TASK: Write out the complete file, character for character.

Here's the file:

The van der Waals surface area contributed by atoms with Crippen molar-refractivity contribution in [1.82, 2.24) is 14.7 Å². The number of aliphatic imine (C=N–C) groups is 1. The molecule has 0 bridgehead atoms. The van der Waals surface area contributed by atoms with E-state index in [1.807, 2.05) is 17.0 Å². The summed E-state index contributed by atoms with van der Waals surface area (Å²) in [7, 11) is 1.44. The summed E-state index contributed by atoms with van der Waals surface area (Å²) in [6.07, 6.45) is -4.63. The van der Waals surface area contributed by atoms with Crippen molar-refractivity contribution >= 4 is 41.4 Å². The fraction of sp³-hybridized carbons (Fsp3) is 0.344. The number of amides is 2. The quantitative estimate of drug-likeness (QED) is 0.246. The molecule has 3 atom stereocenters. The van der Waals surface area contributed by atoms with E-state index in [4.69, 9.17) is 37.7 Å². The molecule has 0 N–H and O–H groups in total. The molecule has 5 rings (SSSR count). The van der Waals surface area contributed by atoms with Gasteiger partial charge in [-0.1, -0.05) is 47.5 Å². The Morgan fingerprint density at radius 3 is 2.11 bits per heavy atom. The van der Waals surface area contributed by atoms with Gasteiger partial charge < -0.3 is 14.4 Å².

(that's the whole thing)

The van der Waals surface area contributed by atoms with Crippen molar-refractivity contribution in [1.82, 2.24) is 14.7 Å². The number of aliphatic imine (C=N–C) groups is 1. The molecule has 0 bridgehead atoms. The van der Waals surface area contributed by atoms with E-state index in [1.807, 2.05) is 17.0 Å². The summed E-state index contributed by atoms with van der Waals surface area (Å²) in [7, 11) is 1.44. The summed E-state index contributed by atoms with van der Waals surface area (Å²) in [6.07, 6.45) is -4.63. The van der Waals surface area contributed by atoms with Crippen molar-refractivity contribution >= 4 is 41.4 Å². The fraction of sp³-hybridized carbons (Fsp3) is 0.344. The number of amides is 2. The quantitative estimate of drug-likeness (QED) is 0.246. The molecule has 3 atom stereocenters. The van der Waals surface area contributed by atoms with E-state index in [4.69, 9.17) is 37.7 Å². The molecule has 0 N–H and O–H groups in total. The molecule has 5 rings (SSSR count). The van der Waals surface area contributed by atoms with Gasteiger partial charge in [-0.1, -0.05) is 47.5 Å². The Morgan fingerprint density at radius 3 is 2.11 bits per heavy atom. The van der Waals surface area contributed by atoms with Gasteiger partial charge < -0.3 is 14.4 Å².